Last week, as I was giving Kieran a bath, he held up a plastic fish and said, "Look, Mama, I caught a whoffer!"
"I think that's a butterfly fish, buddy," I said with a smile, soaping up the washcloth.
"No, Mom! It's a WHOFFER! I caught a WHOFFER!" he insisted.
I remember when Natalie and Connor were the ages Teyla and Kieran are now. I only had two kids, and being a SAHM, I was with them every moment of every day. We went to the grocery store together, to the park together, to the library together. There wasn't anything in their lives that I didn't experience with them.
So when Natalie would say something funny, I could reach back into the recesses of my mind and say, "Oh! She's repeating a line from the children's hour at the library this morning." And when Connor would step into our pontoon and parrot, "Life jackets! So we can be safe!" I knew it was Dora.
And then, Natalie turned five and went to kindergarten, and let me assure you - having your oldest go to school is a seismic event. In the blink of an eye, her circle shifted away from the constant overlap with mine. I wasn't a part of everything anymore. She started to create her own world, separate from me, with her own friends and her own memories and her own experiences.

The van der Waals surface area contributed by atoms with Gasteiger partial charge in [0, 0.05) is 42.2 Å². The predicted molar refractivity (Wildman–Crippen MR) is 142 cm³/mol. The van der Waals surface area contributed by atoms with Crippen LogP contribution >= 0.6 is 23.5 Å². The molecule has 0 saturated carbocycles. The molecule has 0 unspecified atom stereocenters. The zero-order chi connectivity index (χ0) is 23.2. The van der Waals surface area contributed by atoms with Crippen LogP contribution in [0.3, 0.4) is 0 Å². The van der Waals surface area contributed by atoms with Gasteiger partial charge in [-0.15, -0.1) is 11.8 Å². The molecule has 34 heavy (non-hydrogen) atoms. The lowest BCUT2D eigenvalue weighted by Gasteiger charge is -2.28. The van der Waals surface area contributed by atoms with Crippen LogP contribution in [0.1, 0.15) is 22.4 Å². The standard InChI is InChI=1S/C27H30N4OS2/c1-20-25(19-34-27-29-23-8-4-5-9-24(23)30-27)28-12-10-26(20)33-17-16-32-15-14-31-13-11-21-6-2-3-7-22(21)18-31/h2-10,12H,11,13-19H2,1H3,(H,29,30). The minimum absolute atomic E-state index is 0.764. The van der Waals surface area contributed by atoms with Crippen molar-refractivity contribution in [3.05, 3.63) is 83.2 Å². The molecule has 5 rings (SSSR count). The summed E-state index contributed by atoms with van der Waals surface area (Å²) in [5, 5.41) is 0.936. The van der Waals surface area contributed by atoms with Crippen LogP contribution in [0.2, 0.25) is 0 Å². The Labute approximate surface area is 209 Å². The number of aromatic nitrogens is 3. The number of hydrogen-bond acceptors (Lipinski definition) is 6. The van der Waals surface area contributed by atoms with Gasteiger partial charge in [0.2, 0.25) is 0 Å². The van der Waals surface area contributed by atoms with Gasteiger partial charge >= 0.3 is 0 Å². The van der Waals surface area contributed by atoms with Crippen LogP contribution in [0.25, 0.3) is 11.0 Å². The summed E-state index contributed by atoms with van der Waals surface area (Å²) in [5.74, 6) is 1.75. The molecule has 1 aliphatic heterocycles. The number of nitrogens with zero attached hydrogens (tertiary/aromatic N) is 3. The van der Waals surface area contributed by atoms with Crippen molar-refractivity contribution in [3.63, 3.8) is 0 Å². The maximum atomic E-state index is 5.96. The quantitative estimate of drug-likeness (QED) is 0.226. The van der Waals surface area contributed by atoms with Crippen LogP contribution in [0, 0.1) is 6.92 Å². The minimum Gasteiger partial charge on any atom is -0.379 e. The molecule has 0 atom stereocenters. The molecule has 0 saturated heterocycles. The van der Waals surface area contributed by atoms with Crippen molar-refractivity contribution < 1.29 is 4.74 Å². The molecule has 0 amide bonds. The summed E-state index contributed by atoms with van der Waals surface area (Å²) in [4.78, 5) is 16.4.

I could no longer interpret every phrase or figure out the seed event that grew into such a flowery story.
It hit me like a sucker punch. I didn't see it coming.
So last week, when Kieran kept insisting, "It's a WHOFFER, Mama! A WHOFFER!", I searched through the storage cave of my mind and remembered a Backyardigans he'd been watching earlier that day. It details Tasha, the fisherwoman, attempting to catch a whopper.
"OH! Is it a WHOPPER, buddy?" I said with sudden recognition. "Like what Tasha caught?"
He grinned in dismayed relief. "Yes, Mama. But not a whopper. A WHOFFER!"
OK buddy. You can call it what you want. I know what you're talking about.
For a few more years anyway.